[Theodore] Dreiser said that when he was living in New York, on West Fifty-seventh Street, John Cowper Powys came occasionally to dinner. At that time Powys was living in this country, in a little town about thirty miles up the Hudson, and he usually left Dreiser’s place fairly early to catch a train to take him home. One evening, after a rather long after-dinner conversation, Powys looked at his watch and said hurriedly that he had no idea it was so late, and he would have to go at once or miss his train. Dreiser helped him on with his overcoat, and Powys, on his way to the door, said, ‘ I’ll appear before you, right here, later this evening. You’ll see me.’
‘Are you going to turn yourself into a ghost, or have you a key to the door?’ Dreiser laughed when he asked that question, for he did not believe for an instant that Powys meant to be taken seriously.
‘I don’t know,’ said Powys. ‘ I may return as a spirit or in some other astral form.’
Dreiser said that there had been no discussion whatever during the evening, of spirits, ghosts or visions. The talk had been mainly about American publishers and their methods. He said that he gave no further thought to Powys’s promise to reappear, but he sat up reading for about two hours, all alone. Then he looked up from his book and saw Powys standing in the doorway between the entrance hall and the living room. The apparation had Powys’s features, his tall stature, loose tweed garments and general appearance, but a pale white glow shone from the figure. Dreiser rose at once, and strode towards the ghost, or whatever it was, saying, ‘Well, you’ve kept your word, John. You’re here. Come on in and tell me how you did it.’ The apparation did not reply, and it vanished when Dreiser was within three feet of it.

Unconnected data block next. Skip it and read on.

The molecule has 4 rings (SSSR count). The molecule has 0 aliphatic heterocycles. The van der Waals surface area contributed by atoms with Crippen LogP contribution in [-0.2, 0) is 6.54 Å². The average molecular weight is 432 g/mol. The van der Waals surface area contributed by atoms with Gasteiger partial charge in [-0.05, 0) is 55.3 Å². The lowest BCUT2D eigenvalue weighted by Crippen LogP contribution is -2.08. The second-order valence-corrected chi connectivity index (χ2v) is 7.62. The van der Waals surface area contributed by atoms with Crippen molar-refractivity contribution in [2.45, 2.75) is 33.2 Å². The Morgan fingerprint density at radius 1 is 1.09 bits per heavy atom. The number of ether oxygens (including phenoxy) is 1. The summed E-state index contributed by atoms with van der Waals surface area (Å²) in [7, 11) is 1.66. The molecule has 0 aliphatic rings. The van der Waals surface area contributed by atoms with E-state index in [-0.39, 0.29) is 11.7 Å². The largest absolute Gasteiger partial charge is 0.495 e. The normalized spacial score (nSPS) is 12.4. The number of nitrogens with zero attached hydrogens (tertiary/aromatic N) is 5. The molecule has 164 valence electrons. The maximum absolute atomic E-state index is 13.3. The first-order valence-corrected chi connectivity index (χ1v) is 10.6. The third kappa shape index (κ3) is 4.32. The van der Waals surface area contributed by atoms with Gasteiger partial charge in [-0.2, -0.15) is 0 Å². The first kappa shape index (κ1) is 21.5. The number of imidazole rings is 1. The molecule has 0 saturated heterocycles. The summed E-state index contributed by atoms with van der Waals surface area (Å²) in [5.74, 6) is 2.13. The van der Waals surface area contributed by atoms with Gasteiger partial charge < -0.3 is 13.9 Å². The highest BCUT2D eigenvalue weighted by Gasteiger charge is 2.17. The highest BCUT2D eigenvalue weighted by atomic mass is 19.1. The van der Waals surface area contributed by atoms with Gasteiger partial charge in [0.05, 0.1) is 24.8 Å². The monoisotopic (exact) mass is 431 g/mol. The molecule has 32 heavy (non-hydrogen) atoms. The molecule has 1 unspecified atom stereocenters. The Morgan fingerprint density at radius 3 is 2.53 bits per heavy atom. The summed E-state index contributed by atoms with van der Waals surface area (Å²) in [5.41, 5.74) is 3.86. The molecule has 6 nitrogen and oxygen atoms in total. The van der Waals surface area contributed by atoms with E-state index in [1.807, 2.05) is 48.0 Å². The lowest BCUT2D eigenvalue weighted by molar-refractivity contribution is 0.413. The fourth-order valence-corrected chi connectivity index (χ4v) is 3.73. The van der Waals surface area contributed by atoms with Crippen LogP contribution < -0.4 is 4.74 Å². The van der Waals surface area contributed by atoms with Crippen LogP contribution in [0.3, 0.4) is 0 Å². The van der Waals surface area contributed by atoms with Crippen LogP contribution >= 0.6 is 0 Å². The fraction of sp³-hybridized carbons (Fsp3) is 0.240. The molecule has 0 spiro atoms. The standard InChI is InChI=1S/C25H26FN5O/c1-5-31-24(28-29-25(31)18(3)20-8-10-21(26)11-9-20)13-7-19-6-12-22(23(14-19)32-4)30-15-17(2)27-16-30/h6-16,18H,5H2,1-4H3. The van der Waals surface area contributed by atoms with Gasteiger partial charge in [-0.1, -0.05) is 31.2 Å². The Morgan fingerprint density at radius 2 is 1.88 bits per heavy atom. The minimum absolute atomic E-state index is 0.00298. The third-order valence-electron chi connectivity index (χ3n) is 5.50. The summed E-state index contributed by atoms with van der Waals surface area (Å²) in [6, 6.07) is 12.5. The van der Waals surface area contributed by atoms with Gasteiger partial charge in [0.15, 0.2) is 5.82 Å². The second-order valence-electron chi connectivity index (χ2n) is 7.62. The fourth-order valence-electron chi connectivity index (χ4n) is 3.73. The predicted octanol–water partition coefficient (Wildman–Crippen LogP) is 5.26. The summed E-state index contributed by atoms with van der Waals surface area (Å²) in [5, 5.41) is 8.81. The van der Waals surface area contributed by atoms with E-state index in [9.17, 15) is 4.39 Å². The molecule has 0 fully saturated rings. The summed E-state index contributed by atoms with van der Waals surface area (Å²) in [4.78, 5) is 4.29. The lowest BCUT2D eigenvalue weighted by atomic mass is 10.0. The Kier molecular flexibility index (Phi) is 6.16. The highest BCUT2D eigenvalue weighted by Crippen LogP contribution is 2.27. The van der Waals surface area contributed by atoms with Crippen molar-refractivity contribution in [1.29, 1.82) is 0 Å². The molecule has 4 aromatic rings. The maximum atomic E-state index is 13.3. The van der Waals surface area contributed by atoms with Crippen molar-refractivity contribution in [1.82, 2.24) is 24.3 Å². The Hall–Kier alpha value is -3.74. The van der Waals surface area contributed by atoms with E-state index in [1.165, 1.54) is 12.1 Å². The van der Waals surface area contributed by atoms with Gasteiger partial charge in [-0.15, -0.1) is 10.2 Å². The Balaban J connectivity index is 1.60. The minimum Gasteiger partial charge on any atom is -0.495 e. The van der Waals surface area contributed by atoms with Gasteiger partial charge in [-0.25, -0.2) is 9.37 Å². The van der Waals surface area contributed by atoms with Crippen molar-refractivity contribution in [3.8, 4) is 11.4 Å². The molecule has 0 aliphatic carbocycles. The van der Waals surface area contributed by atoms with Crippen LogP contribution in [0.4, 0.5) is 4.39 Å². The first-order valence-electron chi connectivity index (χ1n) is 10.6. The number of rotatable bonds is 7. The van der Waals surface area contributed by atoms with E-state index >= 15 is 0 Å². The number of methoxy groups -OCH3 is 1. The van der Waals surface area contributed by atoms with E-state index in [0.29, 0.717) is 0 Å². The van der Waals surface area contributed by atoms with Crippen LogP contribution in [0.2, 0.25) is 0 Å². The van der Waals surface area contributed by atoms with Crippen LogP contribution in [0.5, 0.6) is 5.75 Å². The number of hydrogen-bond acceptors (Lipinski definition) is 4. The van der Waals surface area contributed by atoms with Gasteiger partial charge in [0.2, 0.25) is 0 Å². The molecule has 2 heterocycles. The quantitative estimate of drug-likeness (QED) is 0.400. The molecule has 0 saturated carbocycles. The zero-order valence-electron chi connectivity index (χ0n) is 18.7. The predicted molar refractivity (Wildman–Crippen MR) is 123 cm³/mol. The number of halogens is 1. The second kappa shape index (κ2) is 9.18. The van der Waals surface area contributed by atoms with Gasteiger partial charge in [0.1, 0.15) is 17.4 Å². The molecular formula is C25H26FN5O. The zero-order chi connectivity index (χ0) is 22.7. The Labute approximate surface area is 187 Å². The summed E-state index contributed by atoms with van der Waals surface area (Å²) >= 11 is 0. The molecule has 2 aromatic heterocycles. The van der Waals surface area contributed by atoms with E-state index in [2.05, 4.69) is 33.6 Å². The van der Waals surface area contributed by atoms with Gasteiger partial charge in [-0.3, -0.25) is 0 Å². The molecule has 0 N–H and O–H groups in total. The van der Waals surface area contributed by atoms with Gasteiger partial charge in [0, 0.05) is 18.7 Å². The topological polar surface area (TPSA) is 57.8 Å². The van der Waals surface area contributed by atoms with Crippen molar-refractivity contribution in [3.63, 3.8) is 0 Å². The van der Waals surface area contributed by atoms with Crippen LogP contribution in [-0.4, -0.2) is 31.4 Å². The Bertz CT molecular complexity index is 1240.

As soon as he had recovered somewhat from his astonishment Dreiser picked up the telephone and called John Cowper Powy’s house in the country. Powys came to the phone, and Dreiser recognized his voice. After he had heard the story of the apparation, Powys said, ‘I told you I’d be there, and you oughtn’t to be surprised.’ Dreiser told me that he was never able to get any explanation from Powys, who refused to discuss the matter from any standpoint.
— W.E. Woodward, The Gift of Life, 1947